The very first time…

Maura Buckley

An autism diagnosis can be devastating, but you can help change the trajectory.

As the mother of two children with autism, I know how confusing and heart-wrenching an autism diagnosis can be. You hear unfamiliar terms like high functioning and low functioning, pervasive developmental disorder, on a spectrum, etc. Yet all you can understand is that you know something is wrong, and you want to do everything you can to make things better for your child.

The very first time I heard the diagnosis was the most terrifying moment of my life. One moment I had a normal, talkative child — and then at age 18 months, his vocabulary disappeared, he stopped making eye contact, and his behavior began to change. He was diagnosed with regressive autism, a type of autism that begins to show signs at around 12-30 months of age. Shortly after when my second son was born, they knew immediately that something wasn’t right. Before long, we had two sons on the autism spectrum.

As a parent, you are faced with never-ending challenges. For me, the worst were tantrums, aggression, and their inability to communicate effectively. On top of that are the constant visits to doctors, emergency rooms, and behavioral professionals — and sometimes, it feels like nothing is helping or will help. And I needed help.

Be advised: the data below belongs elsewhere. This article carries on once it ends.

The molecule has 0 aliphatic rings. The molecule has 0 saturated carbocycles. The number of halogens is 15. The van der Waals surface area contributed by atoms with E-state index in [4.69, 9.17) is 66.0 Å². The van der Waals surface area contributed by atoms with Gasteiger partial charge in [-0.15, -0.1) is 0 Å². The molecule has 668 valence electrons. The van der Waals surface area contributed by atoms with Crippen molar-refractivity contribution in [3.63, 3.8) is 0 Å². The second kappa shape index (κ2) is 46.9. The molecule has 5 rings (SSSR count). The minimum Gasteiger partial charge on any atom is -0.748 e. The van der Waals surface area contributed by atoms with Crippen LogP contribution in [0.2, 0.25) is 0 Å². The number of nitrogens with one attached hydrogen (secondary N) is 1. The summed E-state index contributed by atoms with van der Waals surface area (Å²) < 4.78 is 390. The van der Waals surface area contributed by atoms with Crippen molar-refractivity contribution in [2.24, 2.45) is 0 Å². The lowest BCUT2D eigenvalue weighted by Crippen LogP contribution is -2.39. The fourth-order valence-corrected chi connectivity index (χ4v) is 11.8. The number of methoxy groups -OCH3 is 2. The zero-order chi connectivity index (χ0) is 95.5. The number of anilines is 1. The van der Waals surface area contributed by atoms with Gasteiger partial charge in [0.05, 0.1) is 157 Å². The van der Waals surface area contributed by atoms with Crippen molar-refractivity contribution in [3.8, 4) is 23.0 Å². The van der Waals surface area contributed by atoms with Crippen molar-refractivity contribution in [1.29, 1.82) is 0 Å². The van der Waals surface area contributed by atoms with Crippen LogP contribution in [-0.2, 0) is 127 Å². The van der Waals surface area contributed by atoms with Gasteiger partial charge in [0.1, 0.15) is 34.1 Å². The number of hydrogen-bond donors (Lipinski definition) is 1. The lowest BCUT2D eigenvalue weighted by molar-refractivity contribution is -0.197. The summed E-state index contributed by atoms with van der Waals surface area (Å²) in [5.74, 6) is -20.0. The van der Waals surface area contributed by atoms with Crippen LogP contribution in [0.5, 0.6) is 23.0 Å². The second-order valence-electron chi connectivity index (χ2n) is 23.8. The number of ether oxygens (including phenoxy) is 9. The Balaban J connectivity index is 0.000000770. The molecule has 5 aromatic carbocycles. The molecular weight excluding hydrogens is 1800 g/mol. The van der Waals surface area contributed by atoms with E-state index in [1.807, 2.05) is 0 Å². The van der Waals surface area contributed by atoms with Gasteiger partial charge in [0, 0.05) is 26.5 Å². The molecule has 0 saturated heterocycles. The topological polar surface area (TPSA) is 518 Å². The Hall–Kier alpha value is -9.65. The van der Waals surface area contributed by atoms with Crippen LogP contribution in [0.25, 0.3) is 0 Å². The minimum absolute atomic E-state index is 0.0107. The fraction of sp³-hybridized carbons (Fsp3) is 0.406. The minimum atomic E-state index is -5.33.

I decided to begin by educating myself, so that I could learn to help my children and better cope with the challenges. I learned about applied behavior analysis (ABA), the importance of positive reinforcement, the educational rights for children, and how I can work with schools and professionals to provide the most appropriate interventions.

Learning about ABA gave me the tools that I needed to teach my children by breaking each task into small steps. And best of all, ABA changed the behavioral trajectory of my children. They made incredible progress, and still are!

Later on, I was fortunate enough to contribute my real-life experiences to help write and develop an online-learning program for parents called Discovering Behavioral Intervention (DBI). I worked with child development experts at UMass Medical School’s Shriver Center to give a parent voice to the essential ABA tools and resources within the program. I know that parents will begin to feel more confident in helping their children once ABA becomes more natural to them, and they will be empowered to advocate for the most appropriate and effective services.

I am honored to help spread the word that DBI is now available for parents. If you are a parent of a child or children with autism, don’t delay! Early and intensive intervention with ABA is key. View a free preview, learn about our access options, and become a DBI family.

Maura Buckley, former Product Manager